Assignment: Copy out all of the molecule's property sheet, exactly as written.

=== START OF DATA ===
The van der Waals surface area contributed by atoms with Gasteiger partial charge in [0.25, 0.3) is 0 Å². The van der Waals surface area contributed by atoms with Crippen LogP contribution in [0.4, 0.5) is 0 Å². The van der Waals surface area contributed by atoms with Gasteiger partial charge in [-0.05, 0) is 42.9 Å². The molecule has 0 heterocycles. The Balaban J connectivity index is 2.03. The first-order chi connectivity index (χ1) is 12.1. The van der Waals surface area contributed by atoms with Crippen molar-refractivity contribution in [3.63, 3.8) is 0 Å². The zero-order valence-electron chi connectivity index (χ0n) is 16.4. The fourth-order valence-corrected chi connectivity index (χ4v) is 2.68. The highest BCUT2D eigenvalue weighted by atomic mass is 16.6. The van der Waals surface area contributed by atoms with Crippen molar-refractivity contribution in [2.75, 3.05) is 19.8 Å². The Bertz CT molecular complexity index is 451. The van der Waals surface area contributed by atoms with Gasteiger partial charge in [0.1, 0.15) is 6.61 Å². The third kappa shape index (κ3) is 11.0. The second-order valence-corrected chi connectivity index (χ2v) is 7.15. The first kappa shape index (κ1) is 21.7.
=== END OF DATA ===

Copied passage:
The van der Waals surface area contributed by atoms with Gasteiger partial charge in [0.25, 0.3) is 0 Å². The van der Waals surface area contributed by atoms with Crippen LogP contribution in [0.4, 0.5) is 0 Å². The van der Waals surface area contributed by atoms with Gasteiger partial charge in [-0.05, 0) is 42.9 Å². The molecule has 0 heterocycles. The Balaban J connectivity index is 2.03. The first-order chi connectivity index (χ1) is 12.1. The van der Waals surface area contributed by atoms with Crippen molar-refractivity contribution in [3.63, 3.8) is 0 Å². The zero-order valence-electron chi connectivity index (χ0n) is 16.4. The fourth-order valence-corrected chi connectivity index (χ4v) is 2.68. The highest BCUT2D eigenvalue weighted by atomic mass is 16.6. The van der Waals surface area contributed by atoms with Crippen molar-refractivity contribution in [2.75, 3.05) is 19.8 Å². The Bertz CT molecular complexity index is 451. The van der Waals surface area contributed by atoms with Gasteiger partial charge in [0.1, 0.15) is 6.61 Å². The third kappa shape index (κ3) is 11.0. The second-order valence-corrected chi connectivity index (χ2v) is 7.15. The first kappa shape index (κ1) is 21.7.